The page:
The government's scientific council should first provide information to the government before coming out with their recommendations through the media, state auditor general Janar Holm told ERR on Monday.
Holm said that one of the National Audit Office's main points of criticism for the communication between the scientific council and the government was that the government often heard of the council's recommendations through Monday's news shows.
"To then discuss it on Tuesday. The scientific council notifying the public of their recommendations, which naturally leads journalists to the government to ask for further steps. But who can the government then turn to? The scientific council should first make their recommendations to the government to discuss these things and then come out with a joint message," Holm said on Vikerraadio's morning show "Vikerhommik".
The auditor general said another issue is that these recommendations have not exactly been stated officially. "One of the processes for the new scientific council should be that the decisions are clearly stated. And we must certainly know what kind of advice the council is providing," Holm said.
He noted that the National Audit Office has repeatedly told the scientific council and the government that restrictions and other organizational questions have been rather unclear during the crisis.
"What will come, has come and what decisions have been made. There was plenty of confusion. Things are complicated during a crisis: people await information, the government wants to provide it. But incomplete information often causes confusion," Holm said.
He does not think the new scientific council line-up, set to be managed by University of Tartu (UT) cell biology professor Toivo Maimets, will only present recommendations and talking points suitable for the government.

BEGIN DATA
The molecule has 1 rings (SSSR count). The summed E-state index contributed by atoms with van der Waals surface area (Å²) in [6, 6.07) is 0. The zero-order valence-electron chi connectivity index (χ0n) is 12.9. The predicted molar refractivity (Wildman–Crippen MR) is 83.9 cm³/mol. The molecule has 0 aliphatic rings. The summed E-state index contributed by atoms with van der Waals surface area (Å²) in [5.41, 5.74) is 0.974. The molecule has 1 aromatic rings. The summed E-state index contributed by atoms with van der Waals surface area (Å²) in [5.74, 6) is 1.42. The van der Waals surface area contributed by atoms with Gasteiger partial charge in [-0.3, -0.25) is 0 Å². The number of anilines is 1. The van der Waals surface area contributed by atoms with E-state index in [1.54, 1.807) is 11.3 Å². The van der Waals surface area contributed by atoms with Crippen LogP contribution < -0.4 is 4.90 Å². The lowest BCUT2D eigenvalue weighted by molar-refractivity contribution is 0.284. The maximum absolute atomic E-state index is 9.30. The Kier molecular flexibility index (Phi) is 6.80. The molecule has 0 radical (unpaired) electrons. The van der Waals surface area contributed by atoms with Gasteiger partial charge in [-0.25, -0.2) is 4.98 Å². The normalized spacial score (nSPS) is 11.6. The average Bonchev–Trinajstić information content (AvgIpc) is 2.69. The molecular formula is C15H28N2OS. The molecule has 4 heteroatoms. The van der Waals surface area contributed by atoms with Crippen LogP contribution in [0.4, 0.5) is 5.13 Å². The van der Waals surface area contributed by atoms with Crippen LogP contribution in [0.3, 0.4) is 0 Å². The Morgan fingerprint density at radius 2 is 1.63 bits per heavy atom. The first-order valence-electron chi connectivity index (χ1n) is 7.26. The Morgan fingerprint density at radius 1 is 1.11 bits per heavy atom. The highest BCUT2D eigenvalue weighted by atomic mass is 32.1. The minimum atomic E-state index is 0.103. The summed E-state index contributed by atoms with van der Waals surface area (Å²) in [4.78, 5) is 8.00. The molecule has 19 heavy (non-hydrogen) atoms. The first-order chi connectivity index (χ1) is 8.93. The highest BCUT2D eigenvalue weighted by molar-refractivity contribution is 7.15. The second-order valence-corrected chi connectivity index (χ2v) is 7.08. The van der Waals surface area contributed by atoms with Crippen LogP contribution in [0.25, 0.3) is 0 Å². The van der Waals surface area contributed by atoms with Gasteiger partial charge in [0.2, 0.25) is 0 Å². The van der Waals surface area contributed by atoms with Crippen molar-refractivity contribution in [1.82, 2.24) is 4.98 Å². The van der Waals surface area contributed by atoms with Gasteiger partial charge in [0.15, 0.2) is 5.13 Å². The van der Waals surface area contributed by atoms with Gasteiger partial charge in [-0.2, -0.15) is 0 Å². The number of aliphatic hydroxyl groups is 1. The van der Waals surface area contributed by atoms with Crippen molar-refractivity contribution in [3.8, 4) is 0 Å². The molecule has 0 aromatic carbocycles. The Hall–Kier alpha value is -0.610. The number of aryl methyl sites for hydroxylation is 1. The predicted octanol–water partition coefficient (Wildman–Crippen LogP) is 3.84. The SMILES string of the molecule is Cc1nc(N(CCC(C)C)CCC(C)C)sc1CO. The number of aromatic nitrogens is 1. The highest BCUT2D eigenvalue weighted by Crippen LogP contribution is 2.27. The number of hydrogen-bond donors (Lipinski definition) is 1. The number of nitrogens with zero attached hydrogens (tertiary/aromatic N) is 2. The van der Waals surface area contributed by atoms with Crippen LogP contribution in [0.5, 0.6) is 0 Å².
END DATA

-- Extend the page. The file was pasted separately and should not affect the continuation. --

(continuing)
"Those who think Toivo Maimest is a person who does not speak his mind - I have worked with him and know that he is the last person you could criticize of leaving something unsaid if it is important to him," the auditor general noted.
Holm added that making changes to the existing scientific council was up to Prime Minister Kaja Kallas and the government, because they are ultimately responsible for crisis management.
"The decision by [previous prime minister] Jüri Ratas to create this council 1.5 years ago was very correct. It is an excellent example of how academia and the government can cooperate. I have participated in the government sittings and saw how well-informed decisions came because researchers and politicians worked together," Holm said.
"Now, the prime minister has decided that there will be a new scientific council once the current one's contracts are up. That is her decision. The government and the prime minister are responsible for crisis management and I am not the person to judge whether that is the correct or incorrect decision. We can judge that looking back," the auditor general added.
He noted that the National Audit Office does not provide a general assessment for how the government has handled the coronavirus crisis. "We speak of specific issues. And whether or not we were prepared for the crisis. We unfortunately were not, although we already described today's problems a decade ago," Holm said.
He noted that there has been a lack of communication regarding vaccinations and booster doses. "There were also issues with some entrepreneurial benefits. But if I were to rate it as a citizen, we have not done too bad. Compared to the situations to our North and South, we have been an open country so far," Holm said.
Last week, an announcement was made by the government that UT professor Toivo Maimets is set to become the new chief of the scientific council advising the government from 2022, taking over from University of Tartu virologist Irja Lutsar.
Prime Minister Kaja Kallas said the scientific council is exhausted from working on the frontline from last March and deserve a vacation, which can also allow them to focus on their regular research.
The final line-up of the council will be announced at the start of 2022.
The scientific council was called together by the government's emergency situation committee on March 20 2020, eight days after an emergency situation was announced in Estonia in response to the coronavirus. The council collects and analyzes data and gives recommendations on restrictions and other viral spread measures.
Editor: Kristjan Kallaste